Ukraine Day 865: LIVE UPDATES BELOW.
Yesterday’s live coverage of the Ukraine conflict can be found here.
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An Invasion By Any Other Name: The Kremlinâs Dirty War in Ukraine
Colonel Andriy Lysenko, military spokesman for the Ukrainian Presidential Administration, has announced that one Ukrainian soldier was killed and four wounded yesterday.
Lysenko told reporters that Russian-backed forces were continuing to shell Ukrainian positions in the Svetlodarsk area, northeast of separatist-held Debaltsevo, with 122 and 152 mm artillery.
It was this area that saw some of the most intense fighting in recent months on Wednesday, when Ukrainian forces, in what Kiev described as a counterattack but separatists have labelled an offensive, pushed Russian-backed forces back by more than a kilometer before returning to their original positions.
Yesterday, the Ukrainian military ATO Press Center claims, saw 58 attacks by Russian-backed fighters across the front line.
According to the report, in addition to the heavy artillery described by Colonel Lysenko, positions near Luganskoye, just east of Svetlodarsk, were shelled with 120 mm mortars.
These same weapons were reportedly used in attacks near Troitskoye, to the north east on the border with the Lugansk region.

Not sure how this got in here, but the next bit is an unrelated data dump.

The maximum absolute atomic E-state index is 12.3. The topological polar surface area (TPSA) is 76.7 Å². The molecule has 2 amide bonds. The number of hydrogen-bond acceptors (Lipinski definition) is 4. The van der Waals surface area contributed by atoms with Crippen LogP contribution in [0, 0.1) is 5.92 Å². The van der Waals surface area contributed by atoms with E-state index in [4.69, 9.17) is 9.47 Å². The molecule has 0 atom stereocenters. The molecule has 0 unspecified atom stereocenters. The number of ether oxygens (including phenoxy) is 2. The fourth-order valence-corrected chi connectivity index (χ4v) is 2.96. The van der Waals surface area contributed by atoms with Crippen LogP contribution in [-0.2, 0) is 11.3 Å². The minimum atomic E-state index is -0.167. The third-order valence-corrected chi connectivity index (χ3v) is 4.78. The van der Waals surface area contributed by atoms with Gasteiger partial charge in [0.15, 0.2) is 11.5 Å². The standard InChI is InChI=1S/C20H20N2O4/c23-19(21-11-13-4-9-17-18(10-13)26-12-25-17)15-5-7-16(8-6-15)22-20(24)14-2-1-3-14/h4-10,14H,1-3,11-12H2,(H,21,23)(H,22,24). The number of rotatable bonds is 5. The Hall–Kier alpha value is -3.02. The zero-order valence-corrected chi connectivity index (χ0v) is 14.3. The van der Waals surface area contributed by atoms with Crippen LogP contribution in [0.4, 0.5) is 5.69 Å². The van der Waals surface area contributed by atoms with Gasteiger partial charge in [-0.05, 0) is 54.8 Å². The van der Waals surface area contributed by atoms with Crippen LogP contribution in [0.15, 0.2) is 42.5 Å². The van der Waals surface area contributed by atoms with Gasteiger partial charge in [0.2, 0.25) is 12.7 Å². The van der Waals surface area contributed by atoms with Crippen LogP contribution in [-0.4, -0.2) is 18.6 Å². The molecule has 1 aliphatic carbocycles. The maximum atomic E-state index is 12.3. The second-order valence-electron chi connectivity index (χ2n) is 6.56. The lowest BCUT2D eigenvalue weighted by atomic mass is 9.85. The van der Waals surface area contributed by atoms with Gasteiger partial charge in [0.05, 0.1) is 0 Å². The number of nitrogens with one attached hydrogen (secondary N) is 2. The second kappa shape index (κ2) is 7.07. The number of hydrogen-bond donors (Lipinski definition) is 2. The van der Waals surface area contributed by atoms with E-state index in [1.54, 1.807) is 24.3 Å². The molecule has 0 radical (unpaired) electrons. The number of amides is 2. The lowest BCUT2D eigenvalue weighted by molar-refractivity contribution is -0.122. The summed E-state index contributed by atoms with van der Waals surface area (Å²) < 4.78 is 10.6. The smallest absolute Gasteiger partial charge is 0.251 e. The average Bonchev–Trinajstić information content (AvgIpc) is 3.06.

Meanwhile Ukrainian positions to the north of both Gorlovka and Donetsk were attacked with grenade launchers and small arms.
To the west and south of the separatist-held regional capital, positions near Krasnogorovka, Beryozovoye and Novotroitskoye were reportedly shelled with mortars.
At the same time, the pro-separatist Donetsk News Agency reported, citing separatist officials, that two civilians had been wounded by Ukrainian shelling — one in Dokuchaevsk, near Novotroitskoye, and another in Yasinovataya, southeast of Avdeyevka.
Ukrainian military spokesman Oleg Sushinsky told the 112 television channel this morning that there had also been attacks near Starognatovka, east of Volonavkha, and Shirokino, on the Azov coast.
In the Lugansk region, the ATO Press Center reported that positions near Novozvanovka and Novoaleksandrovka, outside the town of Popasnaya, had been shelled with 122 mm artillery, while those near Krymskoye were fired on with anti-aircraft guns.
Germany’s Frankfurter Allgemeine Zeitung reports that Volodymyr Groysman, the Ukrainian prime minister, has said that he is confident that Ukraine will join the European Union within ten years.
“We’re on the European path, and for us this means: freedom, human rights and a strong economy.”
Groysman claimed that Ukraine had already succeeded to some extent in aligning standards with those of the EU – particularly with regards to corruption – citing new transparency regulations on government spending.
But with Ukraine considered the most corrupt country in Europe by Transparency International, Groysman acknowledged that there was a lot more work to be done, particularly with regards to judicial reform and improving the investment climate.